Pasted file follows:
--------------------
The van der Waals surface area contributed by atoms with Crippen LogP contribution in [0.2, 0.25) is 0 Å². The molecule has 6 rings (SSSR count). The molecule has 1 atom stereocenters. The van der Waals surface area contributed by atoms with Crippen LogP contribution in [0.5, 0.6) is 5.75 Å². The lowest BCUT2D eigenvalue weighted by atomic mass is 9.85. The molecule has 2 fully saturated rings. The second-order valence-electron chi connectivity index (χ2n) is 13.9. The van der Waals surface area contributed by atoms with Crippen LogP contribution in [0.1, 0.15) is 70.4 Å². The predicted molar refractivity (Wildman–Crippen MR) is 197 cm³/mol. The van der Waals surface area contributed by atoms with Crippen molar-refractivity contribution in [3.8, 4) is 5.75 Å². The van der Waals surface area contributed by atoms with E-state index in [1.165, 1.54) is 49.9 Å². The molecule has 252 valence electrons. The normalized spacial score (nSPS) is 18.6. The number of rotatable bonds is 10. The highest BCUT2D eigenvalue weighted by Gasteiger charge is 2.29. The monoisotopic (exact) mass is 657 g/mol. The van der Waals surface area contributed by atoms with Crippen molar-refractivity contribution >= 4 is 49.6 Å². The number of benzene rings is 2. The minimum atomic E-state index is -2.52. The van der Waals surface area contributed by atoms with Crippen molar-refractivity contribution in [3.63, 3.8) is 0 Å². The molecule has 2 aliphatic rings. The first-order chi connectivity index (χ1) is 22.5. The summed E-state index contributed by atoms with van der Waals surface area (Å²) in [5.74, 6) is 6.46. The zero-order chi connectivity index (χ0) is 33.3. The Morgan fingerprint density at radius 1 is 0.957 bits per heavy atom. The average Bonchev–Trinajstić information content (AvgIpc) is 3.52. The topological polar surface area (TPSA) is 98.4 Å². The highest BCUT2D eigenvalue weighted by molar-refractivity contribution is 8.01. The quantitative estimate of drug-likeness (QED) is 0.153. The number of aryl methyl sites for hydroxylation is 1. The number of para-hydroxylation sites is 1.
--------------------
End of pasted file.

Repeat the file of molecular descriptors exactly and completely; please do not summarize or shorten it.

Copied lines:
The van der Waals surface area contributed by atoms with Crippen LogP contribution in [0.2, 0.25) is 0 Å². The molecule has 6 rings (SSSR count). The molecule has 1 atom stereocenters. The van der Waals surface area contributed by atoms with Crippen LogP contribution in [0.5, 0.6) is 5.75 Å². The lowest BCUT2D eigenvalue weighted by atomic mass is 9.85. The molecule has 2 fully saturated rings. The second-order valence-electron chi connectivity index (χ2n) is 13.9. The van der Waals surface area contributed by atoms with Crippen LogP contribution in [0.1, 0.15) is 70.4 Å². The predicted molar refractivity (Wildman–Crippen MR) is 197 cm³/mol. The van der Waals surface area contributed by atoms with Crippen molar-refractivity contribution in [3.8, 4) is 5.75 Å². The van der Waals surface area contributed by atoms with E-state index in [1.165, 1.54) is 49.9 Å². The molecule has 252 valence electrons. The normalized spacial score (nSPS) is 18.6. The number of rotatable bonds is 10. The highest BCUT2D eigenvalue weighted by Gasteiger charge is 2.29. The monoisotopic (exact) mass is 657 g/mol. The van der Waals surface area contributed by atoms with Crippen molar-refractivity contribution >= 4 is 49.6 Å². The number of benzene rings is 2. The minimum atomic E-state index is -2.52. The van der Waals surface area contributed by atoms with Crippen molar-refractivity contribution in [3.63, 3.8) is 0 Å². The molecule has 2 aliphatic rings. The first-order chi connectivity index (χ1) is 22.5. The summed E-state index contributed by atoms with van der Waals surface area (Å²) in [5.74, 6) is 6.46. The zero-order chi connectivity index (χ0) is 33.3. The Morgan fingerprint density at radius 1 is 0.957 bits per heavy atom. The average Bonchev–Trinajstić information content (AvgIpc) is 3.52. The topological polar surface area (TPSA) is 98.4 Å². The highest BCUT2D eigenvalue weighted by molar-refractivity contribution is 8.01. The quantitative estimate of drug-likeness (QED) is 0.153. The number of aryl methyl sites for hydroxylation is 1. The number of para-hydroxylation sites is 1.